This fresh, upbeat country hits you with plenty of energy, some fine playing, a twist of pop – and another twist, too.
Label: Black Dog Records
Time: 10 tracks / 38 mins.
This second release by the young country band exudes a youthful spirit that has plenty of support from older heads and hands.
That’s because Orfila is a ‘band’ of two parts: the trio itself is a batch of siblings – sisters Abi and Louise Orfila share vocals, while brother Matt plays a batch of guitars and also adds vocals. The rest is down to a highly proficient bunch of session players. While the family clearly has some energy, spirit and decent harmonies, the excellent surrounding players add some gravitas. Not least is pedal steel legend B. J. Cole (are there yet more country albums with him on than there are without him??).
Several songs here do what you expect – get toes flexing and heads humming – and their manifesto opens the album (“I’ll just floor it, I ain’t ever slowin’ down”) but there is also something thin about them. While it would be hard to deny the Nashville spirit, their upbeat songs sometimes feel quite dispensable.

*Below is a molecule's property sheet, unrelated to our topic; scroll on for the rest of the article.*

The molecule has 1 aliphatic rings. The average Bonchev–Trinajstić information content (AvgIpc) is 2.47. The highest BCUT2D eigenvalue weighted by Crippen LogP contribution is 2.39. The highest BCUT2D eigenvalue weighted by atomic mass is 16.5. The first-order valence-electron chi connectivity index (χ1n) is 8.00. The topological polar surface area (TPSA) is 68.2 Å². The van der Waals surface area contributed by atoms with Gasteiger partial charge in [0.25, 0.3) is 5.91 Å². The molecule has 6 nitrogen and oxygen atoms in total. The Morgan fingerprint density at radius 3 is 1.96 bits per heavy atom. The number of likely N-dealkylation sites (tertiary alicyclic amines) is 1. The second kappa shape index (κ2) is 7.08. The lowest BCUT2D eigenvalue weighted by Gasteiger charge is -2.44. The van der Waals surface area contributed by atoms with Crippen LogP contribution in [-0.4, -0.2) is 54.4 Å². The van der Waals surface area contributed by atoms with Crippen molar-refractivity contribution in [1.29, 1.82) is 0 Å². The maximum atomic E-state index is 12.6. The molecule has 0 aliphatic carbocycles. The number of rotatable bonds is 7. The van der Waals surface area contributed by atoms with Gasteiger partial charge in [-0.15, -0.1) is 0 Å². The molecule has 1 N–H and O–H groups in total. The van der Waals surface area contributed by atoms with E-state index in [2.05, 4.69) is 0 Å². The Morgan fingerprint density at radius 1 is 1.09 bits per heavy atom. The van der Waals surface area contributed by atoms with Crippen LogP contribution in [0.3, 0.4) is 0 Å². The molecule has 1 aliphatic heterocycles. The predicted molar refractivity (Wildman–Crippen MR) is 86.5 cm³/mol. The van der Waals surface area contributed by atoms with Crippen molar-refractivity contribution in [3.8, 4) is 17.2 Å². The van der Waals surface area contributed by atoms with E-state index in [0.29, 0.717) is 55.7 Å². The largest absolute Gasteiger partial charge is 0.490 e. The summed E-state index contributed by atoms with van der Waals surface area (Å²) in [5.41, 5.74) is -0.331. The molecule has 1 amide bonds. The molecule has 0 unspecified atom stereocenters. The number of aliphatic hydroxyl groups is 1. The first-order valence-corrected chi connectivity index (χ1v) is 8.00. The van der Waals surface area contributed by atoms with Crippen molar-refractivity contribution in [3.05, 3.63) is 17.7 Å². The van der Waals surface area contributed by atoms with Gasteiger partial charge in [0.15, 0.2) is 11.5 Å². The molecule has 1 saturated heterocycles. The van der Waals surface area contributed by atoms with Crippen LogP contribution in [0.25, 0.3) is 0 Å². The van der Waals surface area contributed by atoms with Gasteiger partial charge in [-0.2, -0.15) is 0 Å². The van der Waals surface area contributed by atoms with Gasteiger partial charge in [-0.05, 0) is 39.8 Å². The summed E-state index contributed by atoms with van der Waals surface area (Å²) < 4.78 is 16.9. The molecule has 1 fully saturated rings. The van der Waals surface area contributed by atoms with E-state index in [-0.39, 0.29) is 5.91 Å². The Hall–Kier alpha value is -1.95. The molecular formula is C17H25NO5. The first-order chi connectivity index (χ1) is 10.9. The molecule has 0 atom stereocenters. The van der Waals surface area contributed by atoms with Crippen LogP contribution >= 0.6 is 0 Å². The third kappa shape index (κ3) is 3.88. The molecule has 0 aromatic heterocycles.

It is when they lower the pace and feel more serious that they get closer to the heart, making “Carry On” one of the standout tracks.
As usually happens with sibling harmonies, they flow beautifully, but the harmonies help to disguise some lead vocals that occasionally miss the bull’s-eye (such as on the otherwise fine “Floor It”). Some songwriting could also do with a little patching up (there is poor scanning on “When You Look at Me” as well as on the bright and otherwise very enjoyable “Second Wind”).
“It would be you” is a typical track: fine harmonies, flimsier lead vocals, a definite hook, some wonderful mandolin from Tommy Yankton, and a twist of pop; but the song is basically about drinking too much and taking the consequences. And that may be where the other twist comes in – they are not from anywhere near Nashville, but from Kent in the UK.
I may be nit-picking. They are still maturing and will probably continue to improve, but they can already produce some very fine tracks, such as “Hit the Ground Running,” where their energy and the song's singability make a tremendous mash up of country and pop.